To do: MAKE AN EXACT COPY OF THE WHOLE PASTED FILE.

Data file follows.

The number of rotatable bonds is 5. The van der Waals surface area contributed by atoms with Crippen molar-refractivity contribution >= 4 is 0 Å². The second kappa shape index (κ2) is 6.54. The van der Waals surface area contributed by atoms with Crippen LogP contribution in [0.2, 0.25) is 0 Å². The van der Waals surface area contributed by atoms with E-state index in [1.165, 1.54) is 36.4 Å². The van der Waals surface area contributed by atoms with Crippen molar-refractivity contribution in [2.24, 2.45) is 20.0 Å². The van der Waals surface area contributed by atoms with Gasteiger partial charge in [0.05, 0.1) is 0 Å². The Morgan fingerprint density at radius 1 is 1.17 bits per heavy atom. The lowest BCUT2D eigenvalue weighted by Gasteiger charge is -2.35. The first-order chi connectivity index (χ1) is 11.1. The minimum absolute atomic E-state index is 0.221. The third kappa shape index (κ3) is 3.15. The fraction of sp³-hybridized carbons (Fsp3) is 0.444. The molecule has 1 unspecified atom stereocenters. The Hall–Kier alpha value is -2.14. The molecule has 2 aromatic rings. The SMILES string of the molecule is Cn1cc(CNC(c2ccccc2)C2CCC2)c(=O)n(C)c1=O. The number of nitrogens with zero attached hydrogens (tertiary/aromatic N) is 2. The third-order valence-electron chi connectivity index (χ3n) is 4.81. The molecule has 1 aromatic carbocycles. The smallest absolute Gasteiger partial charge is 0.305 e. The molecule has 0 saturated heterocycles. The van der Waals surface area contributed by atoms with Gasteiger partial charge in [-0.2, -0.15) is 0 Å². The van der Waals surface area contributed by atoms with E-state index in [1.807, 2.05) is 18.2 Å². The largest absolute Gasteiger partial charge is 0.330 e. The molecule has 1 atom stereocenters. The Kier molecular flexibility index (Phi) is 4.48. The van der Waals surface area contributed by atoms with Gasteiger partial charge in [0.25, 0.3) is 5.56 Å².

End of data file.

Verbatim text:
The number of rotatable bonds is 5. The van der Waals surface area contributed by atoms with Crippen molar-refractivity contribution >= 4 is 0 Å². The second kappa shape index (κ2) is 6.54. The van der Waals surface area contributed by atoms with Crippen LogP contribution in [0.2, 0.25) is 0 Å². The van der Waals surface area contributed by atoms with E-state index in [1.165, 1.54) is 36.4 Å². The van der Waals surface area contributed by atoms with Crippen molar-refractivity contribution in [2.24, 2.45) is 20.0 Å². The van der Waals surface area contributed by atoms with Gasteiger partial charge in [0.05, 0.1) is 0 Å². The Morgan fingerprint density at radius 1 is 1.17 bits per heavy atom. The lowest BCUT2D eigenvalue weighted by Gasteiger charge is -2.35. The first-order chi connectivity index (χ1) is 11.1. The minimum absolute atomic E-state index is 0.221. The third kappa shape index (κ3) is 3.15. The fraction of sp³-hybridized carbons (Fsp3) is 0.444. The molecule has 1 unspecified atom stereocenters. The Hall–Kier alpha value is -2.14. The molecule has 2 aromatic rings. The SMILES string of the molecule is Cn1cc(CNC(c2ccccc2)C2CCC2)c(=O)n(C)c1=O. The number of nitrogens with zero attached hydrogens (tertiary/aromatic N) is 2. The third-order valence-electron chi connectivity index (χ3n) is 4.81. The molecule has 1 aromatic carbocycles. The smallest absolute Gasteiger partial charge is 0.305 e. The molecule has 0 saturated heterocycles. The van der Waals surface area contributed by atoms with Gasteiger partial charge in [-0.2, -0.15) is 0 Å². The van der Waals surface area contributed by atoms with E-state index in [1.807, 2.05) is 18.2 Å². The largest absolute Gasteiger partial charge is 0.330 e. The molecule has 1 atom stereocenters. The Kier molecular flexibility index (Phi) is 4.48. The van der Waals surface area contributed by atoms with Gasteiger partial charge in [0.25, 0.3) is 5.56 Å².